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20th Sunday in Ordinary Time (20.08.17)
THE HEALING POWER OF FAITH
A grieving mother’s vocalised disconsolation is unavoidably arresting. We may not be surprised that Jesus’ disciples interceded with him on behalf of the woman, but was their motivation entirely altruistic? “Give her what she wants,” they said to Jesus, “because she is shouting after us.” You can read Matthew’s account of the episode in the Gospel for the 20th Sunday (15:21-28).
Our 21st century world is overwhelmed with constantly increasing sounds of distress. Despite so many advances in science and technology the means of bringing lasting relief to those in distress escapes humanity. Which is not to say that relief is not available but rather that humanity has yet to avail itself of the pathway God is offering.
Matthew gives a ringside account of the behaviour of the unnamed disconsolate Canaanite mother. She vocalised her pain and in so doing caught Jesus’ attention. The land of Canaan, centred on Palestine, was situated at the crossroads of Egyptian, Mycenaean, Cretan and Mesopotamian cultures. The Canaanites were the original pre-Israelite inhabitants whose language was a form of ancient Hebrew that related to the Hebrew of the Old Testament as Chaucer’s English relates to modern English. Practising Jews would not enter Canaan territory nor have any contact with its people whom the Jews regarded as unclean. You may recall the amazement of a Canaanite woman at Joseph’s well when Jesus, a Jew, asked her for a drink of water (John 4:5-30).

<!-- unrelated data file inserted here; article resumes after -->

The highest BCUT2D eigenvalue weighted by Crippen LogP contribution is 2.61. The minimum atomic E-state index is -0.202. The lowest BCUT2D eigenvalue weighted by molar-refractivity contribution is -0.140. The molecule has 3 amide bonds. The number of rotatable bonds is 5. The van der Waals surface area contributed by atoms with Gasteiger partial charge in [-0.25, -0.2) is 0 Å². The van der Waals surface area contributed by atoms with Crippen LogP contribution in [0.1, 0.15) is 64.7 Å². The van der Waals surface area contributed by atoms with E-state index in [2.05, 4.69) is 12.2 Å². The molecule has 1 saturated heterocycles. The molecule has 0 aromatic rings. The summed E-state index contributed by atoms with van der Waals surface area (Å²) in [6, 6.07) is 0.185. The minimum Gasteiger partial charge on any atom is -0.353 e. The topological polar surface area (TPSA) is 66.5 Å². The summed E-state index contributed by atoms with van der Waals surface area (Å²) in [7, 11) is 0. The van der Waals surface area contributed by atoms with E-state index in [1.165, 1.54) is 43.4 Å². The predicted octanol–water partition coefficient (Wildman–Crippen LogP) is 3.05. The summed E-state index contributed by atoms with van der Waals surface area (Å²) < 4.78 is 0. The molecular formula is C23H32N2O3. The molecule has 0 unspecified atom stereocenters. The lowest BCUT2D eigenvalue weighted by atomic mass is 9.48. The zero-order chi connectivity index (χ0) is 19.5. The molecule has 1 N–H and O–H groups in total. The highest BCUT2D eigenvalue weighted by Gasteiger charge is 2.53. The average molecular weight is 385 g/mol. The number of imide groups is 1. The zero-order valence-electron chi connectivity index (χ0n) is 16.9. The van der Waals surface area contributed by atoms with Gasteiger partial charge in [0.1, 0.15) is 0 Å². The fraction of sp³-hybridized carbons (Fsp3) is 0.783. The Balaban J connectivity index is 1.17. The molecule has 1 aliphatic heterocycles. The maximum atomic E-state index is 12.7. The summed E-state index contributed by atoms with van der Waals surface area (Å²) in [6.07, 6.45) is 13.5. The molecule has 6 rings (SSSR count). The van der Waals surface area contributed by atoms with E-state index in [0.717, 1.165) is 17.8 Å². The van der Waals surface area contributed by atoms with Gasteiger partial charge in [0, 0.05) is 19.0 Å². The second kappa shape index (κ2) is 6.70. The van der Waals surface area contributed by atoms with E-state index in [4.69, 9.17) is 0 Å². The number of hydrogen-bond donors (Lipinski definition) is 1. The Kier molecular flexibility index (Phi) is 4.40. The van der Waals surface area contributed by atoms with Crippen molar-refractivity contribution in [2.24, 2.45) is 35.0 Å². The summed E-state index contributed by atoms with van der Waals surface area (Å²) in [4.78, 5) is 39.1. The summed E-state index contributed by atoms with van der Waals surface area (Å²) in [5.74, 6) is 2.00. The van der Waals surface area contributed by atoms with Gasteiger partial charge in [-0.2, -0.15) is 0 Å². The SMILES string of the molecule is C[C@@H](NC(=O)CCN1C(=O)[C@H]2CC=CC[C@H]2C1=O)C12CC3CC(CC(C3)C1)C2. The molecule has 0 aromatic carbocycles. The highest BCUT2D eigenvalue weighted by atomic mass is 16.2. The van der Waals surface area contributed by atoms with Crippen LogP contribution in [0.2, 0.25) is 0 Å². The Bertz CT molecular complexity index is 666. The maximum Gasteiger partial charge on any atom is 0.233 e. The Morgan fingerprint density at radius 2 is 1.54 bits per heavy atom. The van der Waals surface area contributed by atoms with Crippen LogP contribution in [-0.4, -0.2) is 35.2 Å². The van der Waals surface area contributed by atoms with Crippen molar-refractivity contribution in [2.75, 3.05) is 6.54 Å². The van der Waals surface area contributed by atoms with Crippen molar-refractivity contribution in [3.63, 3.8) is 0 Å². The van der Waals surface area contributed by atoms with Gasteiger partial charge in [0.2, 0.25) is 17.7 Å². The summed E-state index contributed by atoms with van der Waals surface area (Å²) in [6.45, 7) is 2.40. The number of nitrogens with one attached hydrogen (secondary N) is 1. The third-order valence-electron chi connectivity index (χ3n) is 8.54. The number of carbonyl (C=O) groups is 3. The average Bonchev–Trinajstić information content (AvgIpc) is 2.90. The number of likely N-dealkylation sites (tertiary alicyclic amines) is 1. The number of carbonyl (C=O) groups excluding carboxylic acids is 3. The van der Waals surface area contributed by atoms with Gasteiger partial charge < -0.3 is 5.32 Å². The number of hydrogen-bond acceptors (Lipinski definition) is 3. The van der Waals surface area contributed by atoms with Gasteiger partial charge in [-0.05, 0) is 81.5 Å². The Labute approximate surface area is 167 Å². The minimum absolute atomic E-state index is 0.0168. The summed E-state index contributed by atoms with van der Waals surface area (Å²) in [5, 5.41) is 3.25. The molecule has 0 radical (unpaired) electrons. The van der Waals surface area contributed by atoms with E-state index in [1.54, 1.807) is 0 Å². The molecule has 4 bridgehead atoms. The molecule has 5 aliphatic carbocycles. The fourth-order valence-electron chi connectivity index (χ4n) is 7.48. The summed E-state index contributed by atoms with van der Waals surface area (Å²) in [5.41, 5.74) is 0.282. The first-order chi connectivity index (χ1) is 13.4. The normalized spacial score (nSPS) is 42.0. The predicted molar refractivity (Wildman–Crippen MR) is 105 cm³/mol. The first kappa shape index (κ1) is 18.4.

It’s opportune to recall that many, long-term, distressed people endure pain or hardship without revealing their feelings. Jesus could discern when a person was in distress irrespective of their stoicism. In the same way that he could discern a person’s faith or their unawareness of their spiritual distress. Recall, for example, Matthew’s story of the long-suffering woman who, as it were, ‘pickpocketed’ her healing (9:21). Ill as she was, and therefore classifiably ‘unclean’ under Jewish Law, her faith motivated her to make a silent approach to Jesus. She believed that if she could just touch the fringe of his garment, she would be healed. Coming up behind him, surrounded as he was by crowds, many of whom would have momentary contact with him, she intentionally touched the hem of his garment and was instantly healed. Jesus, aware of the healing that had gone out of him, asked the dumbfounded crowd, “Who touched me?” The now healed woman owned up and was rewarded by Jesus addressing her as ‘Daughter’, the only woman Jesus addressed with that title.